RIOT's Phoebe Robinson Talks Funny Ladies, Woke Baes & Jesse Williams's BET Speech

Photo: Courtesy of Phoebe Robinson.
As the host of RIOT's Woke Bae, Phoebe Robinson elevates a discussion of good-looking guys to a fun conversation about sex appeal and social activism. Robinson sits with a guest comedian each week to talk about celebrities who are not just plugged in to their careers, but also engaged in ongoing dialogues about intersectionality, environmental awareness, and feminism.

Woke Bae isn't Robinson's only project as a comedian. She's also a star on the critically acclaimed 2 Dope Queens and is set to release her first collection of essays this fall. We talked to the Woke Bae host about RIOT, Jesse Williams, and being a Black woman writer and comedian.

The first woke bae you chose in the series, Jesse Williams, gave a really moving speech on Black activism and centered Black women in social-justice rhetoric at the BET Awards over the weekend. What did you think of his speech?
"That’s part of the reason why he was the first one that we chose. Activism is really an important part of who he is. He’s an actor, but he’s shown that he’s still going to speak his mind. He’s not afraid of letting his ideas on race and justice affect his career.

"Jesse Williams really has a strong connection to Black community. Of course he would say that! He’s the perfect person. Ahhh! I feel like I made the right decision."

How did you get involved with RIOT and Woke Bae?
"I know Julie Miller, who spearheaded Riot for Refinery. She’s seen me do live shows. I was pitching a web series to Refinery, and then I came up with the idea for Woke Bae randomly with a friend named Safy Hallan. At first, I thought it should be a monthly column — I wanted to do something outside of stand-up and the book I have coming out.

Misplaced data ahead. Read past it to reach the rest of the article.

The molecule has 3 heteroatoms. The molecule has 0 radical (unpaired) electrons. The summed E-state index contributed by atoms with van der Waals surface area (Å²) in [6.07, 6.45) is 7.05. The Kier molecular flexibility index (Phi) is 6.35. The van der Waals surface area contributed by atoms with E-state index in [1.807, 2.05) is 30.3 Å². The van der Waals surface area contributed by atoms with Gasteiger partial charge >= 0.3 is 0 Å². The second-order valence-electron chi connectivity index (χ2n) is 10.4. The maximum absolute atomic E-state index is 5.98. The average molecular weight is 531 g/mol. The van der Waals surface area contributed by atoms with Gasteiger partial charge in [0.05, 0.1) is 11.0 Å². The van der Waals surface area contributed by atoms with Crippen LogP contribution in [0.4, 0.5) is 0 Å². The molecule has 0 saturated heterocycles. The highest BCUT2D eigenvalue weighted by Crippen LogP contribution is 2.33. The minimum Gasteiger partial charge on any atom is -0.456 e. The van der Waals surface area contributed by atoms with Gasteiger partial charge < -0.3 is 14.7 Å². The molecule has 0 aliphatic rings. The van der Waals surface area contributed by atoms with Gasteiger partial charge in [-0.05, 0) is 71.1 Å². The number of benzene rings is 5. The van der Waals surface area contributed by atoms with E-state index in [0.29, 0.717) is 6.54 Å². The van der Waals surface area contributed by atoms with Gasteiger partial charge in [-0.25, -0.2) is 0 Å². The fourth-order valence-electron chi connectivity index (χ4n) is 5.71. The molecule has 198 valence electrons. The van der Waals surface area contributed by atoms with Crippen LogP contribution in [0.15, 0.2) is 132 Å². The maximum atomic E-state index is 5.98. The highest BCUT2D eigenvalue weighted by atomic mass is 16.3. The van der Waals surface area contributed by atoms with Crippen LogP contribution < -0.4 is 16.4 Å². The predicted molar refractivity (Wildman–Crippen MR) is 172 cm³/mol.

"Julie said that I talk about hot guys and social activism a lot, and asked me if I wanted to interview people and do a monthly article. In my other writing for Vulture, I’ve found that it’s really hard to lock people down for interviews. So instead I thought, what if I sat down with a fellow female comedian and talked about why these guys are so cute and the great things they’re doing for these different communities. Refinery was onboard because it was a very easy and quick shoot."

Woke Bae gives you the opportunity to work with a bunch of different female comedians. What’s that process like?
"I write all the scripts, but there’s so much room for riffing. I really want it to feel like each guest is getting their comedic voice across. I also want to be very thoughtful about matching comedians to the woke baes. Jessica Williams is a huge fan of Jesse Williams and has been for so long, so it’s important to me to make those connections."

Mark Ruffalo retweeted his episode. Have you heard from any other woke bae subjects?
"That was super crazy! I was like, ‘What??’ Jesse Williams tweeted our video. He and I went back and forth for a few tweets.